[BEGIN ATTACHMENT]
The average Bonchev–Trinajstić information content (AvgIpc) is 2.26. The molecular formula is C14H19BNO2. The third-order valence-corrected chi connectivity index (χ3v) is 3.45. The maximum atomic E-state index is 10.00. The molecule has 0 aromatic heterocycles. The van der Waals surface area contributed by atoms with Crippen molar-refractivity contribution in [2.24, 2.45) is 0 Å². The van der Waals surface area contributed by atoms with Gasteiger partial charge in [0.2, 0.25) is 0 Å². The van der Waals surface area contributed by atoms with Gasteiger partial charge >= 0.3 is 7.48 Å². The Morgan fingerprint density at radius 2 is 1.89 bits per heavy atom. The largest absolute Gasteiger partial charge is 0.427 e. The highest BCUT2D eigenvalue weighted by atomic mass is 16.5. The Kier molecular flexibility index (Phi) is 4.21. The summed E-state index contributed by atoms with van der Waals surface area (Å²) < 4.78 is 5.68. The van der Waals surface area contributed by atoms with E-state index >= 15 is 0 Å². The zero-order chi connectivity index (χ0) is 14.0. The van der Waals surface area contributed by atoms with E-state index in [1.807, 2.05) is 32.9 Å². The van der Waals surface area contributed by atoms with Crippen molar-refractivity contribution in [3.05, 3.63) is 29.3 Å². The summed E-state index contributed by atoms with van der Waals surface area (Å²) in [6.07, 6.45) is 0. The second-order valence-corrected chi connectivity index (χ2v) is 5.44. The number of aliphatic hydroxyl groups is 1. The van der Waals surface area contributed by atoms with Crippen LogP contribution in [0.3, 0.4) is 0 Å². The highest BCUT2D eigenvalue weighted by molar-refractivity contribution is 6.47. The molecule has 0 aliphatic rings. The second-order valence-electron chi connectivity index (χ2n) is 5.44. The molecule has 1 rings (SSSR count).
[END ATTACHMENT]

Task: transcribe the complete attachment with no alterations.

The average Bonchev–Trinajstić information content (AvgIpc) is 2.26. The molecular formula is C14H19BNO2. The third-order valence-corrected chi connectivity index (χ3v) is 3.45. The maximum atomic E-state index is 10.00. The molecule has 0 aromatic heterocycles. The van der Waals surface area contributed by atoms with Crippen molar-refractivity contribution in [2.24, 2.45) is 0 Å². The van der Waals surface area contributed by atoms with Gasteiger partial charge in [0.2, 0.25) is 0 Å². The van der Waals surface area contributed by atoms with Gasteiger partial charge >= 0.3 is 7.48 Å². The Morgan fingerprint density at radius 2 is 1.89 bits per heavy atom. The largest absolute Gasteiger partial charge is 0.427 e. The highest BCUT2D eigenvalue weighted by atomic mass is 16.5. The Kier molecular flexibility index (Phi) is 4.21. The summed E-state index contributed by atoms with van der Waals surface area (Å²) < 4.78 is 5.68. The van der Waals surface area contributed by atoms with E-state index >= 15 is 0 Å². The zero-order chi connectivity index (χ0) is 14.0. The van der Waals surface area contributed by atoms with E-state index in [1.807, 2.05) is 32.9 Å². The van der Waals surface area contributed by atoms with Crippen molar-refractivity contribution in [3.05, 3.63) is 29.3 Å². The summed E-state index contributed by atoms with van der Waals surface area (Å²) in [6.07, 6.45) is 0. The second-order valence-corrected chi connectivity index (χ2v) is 5.44. The number of aliphatic hydroxyl groups is 1. The van der Waals surface area contributed by atoms with Crippen LogP contribution in [0.3, 0.4) is 0 Å². The highest BCUT2D eigenvalue weighted by molar-refractivity contribution is 6.47. The molecule has 0 aliphatic rings. The second-order valence-electron chi connectivity index (χ2n) is 5.44. The molecule has 1 rings (SSSR count).